By a more than 3-1 margin, Rhode Islanders approved a vital transportation bond question on Nov. 4 that will ensure that the Rhode Island Department of Transportation (RIDOT) will continue to get hundreds of millions of dollars in federal funding to finish its ongoing highway construction projects.
Bond Question 1 authorized some $80 million from state coffers to be used to match federal funding for various highway, bridge and transportation projects, many of which are under way and nearly finished.
If the referendum had not passed, Rhode Island stood to lose more than $436 million in federal funds, which would have likely been channeled to other states for their various projects.
The state would have had to return federal transportation dollars to Washington, D.C., and would have gotten nothing for its highways and bridges for the next two fiscal years, according to RIDOT Director Michael Lewis.
“Thank you to the voters who chose to vote ’yes’ on Question 1 on Election Day,” said Lewis on the new RIDOT Web site. “Approving this transportation funding will give Rhode Island the ability to take $80 million in state funds and match it with $436 million in federal funds over the next two years. Funding for RIPTA buses and commuter rail has also been secured. Construction on highway and bridge projects, bike trails and greenways and mass transit projects will continue, improving the quality of infrastructure and life for residents and visitors of the Ocean State.”
According to Lewis, all RIDOT construction work would “come to a halt” as would future design and engineering and non-essential maintenance. “Without passage of Question 1 the Sakonnet River Bridge replacement project could not be completed. The replacement of the weight-restricted Pawtucket River Bridge on I-95 north and south would stop,” he said.
The approval of Question 1 also ensured funding for alternative means of transportation. The bond provides $3.57 million to obtain $14.3 million in federal funds for commuter rail.
“Expanding commuter rail is the right thing to do to protect the environment and to help reduce congestion,” added Lewis.
Other RIDOT officials were ecstatic with the results. The bond measure was approved by 289,705 voters, or 76.6 percent.
“We were very pleased. We do want to thank the voters of Rhode Island,” said Kazem Farhoumand, chief engineer of RIDOT. “We were cautiously optimistic that it [the Bond Referendum] would pass. We know that highway users, infrastructure users, of our state already know the conditions of our roads and bridges. There has been increased awareness of this.”
He cited Gov. Don Carcieri’s recently formed Blue Ribbon Panel for Transportation Funding, consisting of transportation and design experts, put together in April. The panel was organized partially to address the future needs of the state and increase public awareness.
The Blue Ribbon Panel for Transportation Funding is working to have a report ready by the end of November outlining alternative funding sources that will help buoy both RIPTA and RIDOT.
“It is important to understand that our current budget is based on available funds and not on our needs and that needs to be changed,” added Farhoumand. “If it did not pass, basically, it would have bad ramifications on the entire program, both projects under design and under construction. Having it pass, we’ll be able to go through with programs for the next couple of years.”
Beyond the RIDOT projects, Farhoumand discussed the large economic impact on the state, including the creation of an estimated 300 or more construction jobs, the sale of materials, retail sales, fuel sales, etc.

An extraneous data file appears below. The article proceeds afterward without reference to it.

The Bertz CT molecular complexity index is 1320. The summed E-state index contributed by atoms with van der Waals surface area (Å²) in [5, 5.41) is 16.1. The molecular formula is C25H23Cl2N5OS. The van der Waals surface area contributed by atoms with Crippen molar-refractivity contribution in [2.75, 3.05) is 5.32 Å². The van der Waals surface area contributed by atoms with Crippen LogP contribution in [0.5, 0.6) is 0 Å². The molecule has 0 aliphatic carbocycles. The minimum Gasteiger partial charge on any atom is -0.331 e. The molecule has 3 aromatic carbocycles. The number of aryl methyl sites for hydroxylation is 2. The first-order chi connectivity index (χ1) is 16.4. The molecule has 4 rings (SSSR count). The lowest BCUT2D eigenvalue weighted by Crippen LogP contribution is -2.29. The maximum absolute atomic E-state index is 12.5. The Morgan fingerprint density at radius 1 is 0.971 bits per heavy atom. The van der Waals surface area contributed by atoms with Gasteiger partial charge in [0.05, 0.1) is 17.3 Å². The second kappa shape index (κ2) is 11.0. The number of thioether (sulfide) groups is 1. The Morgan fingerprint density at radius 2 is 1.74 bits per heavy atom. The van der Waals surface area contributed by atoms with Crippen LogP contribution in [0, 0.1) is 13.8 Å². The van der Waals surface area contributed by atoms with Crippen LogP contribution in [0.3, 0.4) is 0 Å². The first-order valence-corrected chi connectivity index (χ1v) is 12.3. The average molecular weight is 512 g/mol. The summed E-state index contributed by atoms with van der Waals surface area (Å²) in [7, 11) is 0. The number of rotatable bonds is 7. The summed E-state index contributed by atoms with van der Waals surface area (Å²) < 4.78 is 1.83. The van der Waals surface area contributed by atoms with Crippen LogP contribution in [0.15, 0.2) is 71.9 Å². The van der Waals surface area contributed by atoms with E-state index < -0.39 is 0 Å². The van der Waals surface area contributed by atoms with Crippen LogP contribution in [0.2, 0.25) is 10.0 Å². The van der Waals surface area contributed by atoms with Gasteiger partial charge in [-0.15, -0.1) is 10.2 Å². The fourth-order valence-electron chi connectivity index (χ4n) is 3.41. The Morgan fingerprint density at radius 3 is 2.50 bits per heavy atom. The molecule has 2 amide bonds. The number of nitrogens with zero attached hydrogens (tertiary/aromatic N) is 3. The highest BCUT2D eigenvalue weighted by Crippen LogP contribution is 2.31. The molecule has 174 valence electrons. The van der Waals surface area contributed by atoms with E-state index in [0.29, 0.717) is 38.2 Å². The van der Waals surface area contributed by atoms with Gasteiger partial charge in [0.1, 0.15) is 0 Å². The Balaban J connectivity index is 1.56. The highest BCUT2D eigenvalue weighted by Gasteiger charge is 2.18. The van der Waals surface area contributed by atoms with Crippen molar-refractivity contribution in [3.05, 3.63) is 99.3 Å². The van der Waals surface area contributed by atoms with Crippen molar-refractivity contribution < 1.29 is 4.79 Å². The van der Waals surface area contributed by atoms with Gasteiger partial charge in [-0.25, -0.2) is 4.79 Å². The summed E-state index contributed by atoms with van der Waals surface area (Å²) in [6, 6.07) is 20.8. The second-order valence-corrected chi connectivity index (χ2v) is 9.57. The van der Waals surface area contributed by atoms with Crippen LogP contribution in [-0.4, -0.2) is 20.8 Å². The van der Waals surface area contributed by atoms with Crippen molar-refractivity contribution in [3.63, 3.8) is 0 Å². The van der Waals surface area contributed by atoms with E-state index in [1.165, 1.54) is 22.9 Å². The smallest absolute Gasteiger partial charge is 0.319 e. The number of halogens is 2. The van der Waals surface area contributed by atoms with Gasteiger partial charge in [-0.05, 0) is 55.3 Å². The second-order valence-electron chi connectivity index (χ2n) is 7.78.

“I have heard it is estimated that for every $1 million spent, 15 jobs are created,” said Farhoumand. “It will have a huge impact, not only for infrastructure, but for the economy of our state. For every state dollar, the fed will bring $4.”
The chief engineer added that the state had borrowed money against future revenues for several of its biggest projects, including the $610 million Interstate 195 bridge project, dubbed the IWAY, and the $130 to $150 million needed to replace the old Sakonnet River Bridge through Tiverton/Portsmouth, R.I.
Farhoumand pointed out that Bridge 550 over the Pawtucket River Bridge, carries Route 95. It has been posted, with a weight limit of up to 18 tons (16 t).
As for the Union Avenue Bridge in Providence, which carries Union Avenue over Route 10 out of Providence into Cranston, R.I., Farhoumand added, “If you notice, we are using timber to hold the bridge up, but the bridge is safe.”
“It is obvious that current funding revenues can no longer keep up with the aging infrastructure needs and decisions must be made to prevent the system from drowning,” added Lewis.
Rhode Island is not alone in these difficult financial times, Lewis has said. Massachusetts, Connecticut, Oklahoma and even Hawaii, are struggling with the same funding challenges. Nationally, the American Association of State Highway and Transportation Officials said that if states were to immediately repair or replace just their deficient bridges identified in the National Bridge Inventory it would cost approximately $140 billion.
“State and federal transportation dollars have been spent wisely in the past to improve the quality of life for all Rhode Islanders. A few examples of these transportation investments include the new IWAY, the Washington Bridge, and the new roadway to Quonset Point Davisville, Route 403,” added Lewis.
“But when Rhode Island is faced with 61 posted bridges that can carry only limited weight, 11 closed bridges, 222 functionally obsolete bridges that no longer meet today’s design standards, and 164 structurally deficient bridges that are safe for travel and must be vigilantly monitored, inspected and maintained, it illustrates how the department has not had sufficient funding for years.”
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